The Alligator Summer

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I was born in Serendipity on a Wednesday in July. The temperature had been so hot that week in Hampstead that my mother had been forced to give birth to me with all the sash windows in the front bedroom wide open. I would forever hear about the heat of the summer of my birth, about the lunchtime my father fried an egg on the bonnet of his Sunbeam Talbot and the tale of the three alligators that crawled out of a sewer in Kensington in the middle of the day, prompting a citywide panic and newspaper sensation. Many people over a particular age still remember those blistering weeks in the middle of 1949 only as the ‘Alligator Summer’, but it’s a piece of history that never meant very much to me.

Serendipity was a magical house to grow up in, nestled amid the greenery of West Heath Road. It had seventeen rooms, living rooms, sitting rooms, single bedrooms, double bedrooms, two bathrooms, a library, a study for my father and a greenhouse. The greenhouse stood at the far end of the garden, bordering the fence, its rusting metal frame filled in with squares of glass, some of them cloudy with mold and condensation, others cracked and broken. Low hanging branches from the great elm tree next to it brushed the top of the glass on a breezy summer’s day and in the autumn leaves cascaded down and covered the glass entirely rendering the insides obscure to me.

Winter was the best time to be in the greenhouse, winter was the best time to be anywhere. There was light inside when the leaves were cleared away and the glass got too hot in the summer. I would brush aside the terracotta plant pots and rusting spades and trowels and I would climb up on the bench that ran around the edge of the interior, in my parka and my gloves and sit with my back to the wet glass and read for hours. Under the benches there were crates and crates of brown bottles, the labels all faded from the damp, I assumed they were beer, stashed there for storage before a party years ago and forgotten about. I kept quiet about them.

My father bought the house from an eminent psychologist Dr. Louis Rose, my nominal godfather, who was not exactly Freud, but he could spin an engrossing sentence out of thin air.

His wife, Maria, had been a Christian Scientist and she would refuse any medical intervention favouring the power of prayer to cure any ill. Serendipity, she told my mother as she handed over the keys, had a remarkable sense of serenity, which she believed enabled her to tune into the Almighty more easily. Four weeks after they moved to Belsize Park, so Dr. Rose could be nearer to the Royal Free, she died of a cerebral haemorrhage.

I can remember vividly running madly from one room to the next at great speed, dashing across landings and down staircases. If you run down staircases, as fast of you can, without holding onto the balustrade, your feet barely touching each step, you can sometimes, very briefly, get the sensation that you are flying, that you aren’t touching the steps at all, but are some how staying upright.

The staircase wall was lined with pencil pictures in varnished frames of scenes from fairy tales by the Brothers Grim and I used to sneak out of bed and stare at them long after I should have been asleep because the flickering shadows cast by the electric lights from the floor below seemed to bring them to life.

I was sat there one night when Dr Rose called by. He’d never called before, not since the move, so it was strange. My mother had taken me to see him a few times in Belsize Park and we’d sat in his consulting room me lying on his red settee like a patient while my mother sat opposite him as his desk imploring him, in cooing tones,  not to abandon his love life despite his loss.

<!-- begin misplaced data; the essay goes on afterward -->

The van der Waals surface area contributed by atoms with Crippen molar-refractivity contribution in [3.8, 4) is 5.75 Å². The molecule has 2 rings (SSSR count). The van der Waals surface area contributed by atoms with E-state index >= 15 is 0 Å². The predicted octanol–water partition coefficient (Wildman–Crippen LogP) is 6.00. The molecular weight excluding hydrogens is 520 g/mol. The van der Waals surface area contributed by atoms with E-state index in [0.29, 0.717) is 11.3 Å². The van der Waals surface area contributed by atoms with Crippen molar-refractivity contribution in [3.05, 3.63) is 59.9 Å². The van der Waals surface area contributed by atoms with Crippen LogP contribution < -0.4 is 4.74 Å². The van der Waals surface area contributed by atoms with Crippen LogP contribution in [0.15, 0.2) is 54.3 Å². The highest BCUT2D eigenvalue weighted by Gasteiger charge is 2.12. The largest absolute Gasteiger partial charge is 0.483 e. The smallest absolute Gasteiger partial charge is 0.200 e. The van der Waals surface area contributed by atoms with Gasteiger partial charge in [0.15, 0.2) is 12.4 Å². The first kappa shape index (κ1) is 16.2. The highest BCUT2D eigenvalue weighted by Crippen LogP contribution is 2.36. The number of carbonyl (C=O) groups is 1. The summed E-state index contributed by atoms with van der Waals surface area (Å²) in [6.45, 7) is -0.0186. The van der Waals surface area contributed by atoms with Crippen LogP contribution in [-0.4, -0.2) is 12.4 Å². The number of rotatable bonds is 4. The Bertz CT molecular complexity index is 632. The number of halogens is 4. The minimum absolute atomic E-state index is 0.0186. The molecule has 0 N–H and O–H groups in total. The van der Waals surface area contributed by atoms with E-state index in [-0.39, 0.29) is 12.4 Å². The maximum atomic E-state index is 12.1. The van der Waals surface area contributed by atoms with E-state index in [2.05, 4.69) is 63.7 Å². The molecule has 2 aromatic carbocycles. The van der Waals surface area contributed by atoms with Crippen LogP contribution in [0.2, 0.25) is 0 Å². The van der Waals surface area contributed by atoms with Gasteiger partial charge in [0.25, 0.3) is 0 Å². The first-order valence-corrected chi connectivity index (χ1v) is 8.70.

“Do you want me to analyse your dreams Miles,” he would always ask me.

“Yes, tell him your dreams Miles,” my mother would say, expecting revelations each time.

“I don’t really have any,” I’d say, which was true then, I wasn’t really a dreamer in those days, my dreams would only liven up when my surroundings became duller.

I liked Dr Rose there was something very real about him. I think it was because he was a very honest man and it’s only through honesty, as I was to learn later, that you can project any kind of sincerity.

“If you want it back you can have it, we can make other arrangements,” my mother would say of Serendipity,  at least twice during every meeting with Dr Rose.

“It would have happened anyway,” Dr. Rose would reply every time.

“Yes, but she loved that house,” my mother would counter. “You loved being there with her, surely being among all those memories would be a comfort.”

What a stupid thing of her to say, looking back, she hadn’t lost anybody close then, she’d lived thirty seven years seemingly untouched by real grief.  She’d lost her mother, who she wasn’t very close to and numerous sets of grandparents and great grandparents. She seemed to put all the stock of her life into the men that surrounded her. Other women never interested my mother much, they were like a conquered country to her, nothing much to see.

“It would have happened anyway,” Dr. Rose would repeat, “there is no telling when these things are going to happen the bricks and mortar of house couldn’t have stopped it, nor the power of prayer, or any of that hokum.”

I often wondered how Dr. Rose could claim to be so much in love with a person who’s faith and appraisal of life he so doubted, but that night I realised, when he called round and I was sat at the top of the stairs, you have to let some things go for the sake of the greater whole. Just like for some people the summer of 1949 is an agonising memory and for others it’s only alligators.

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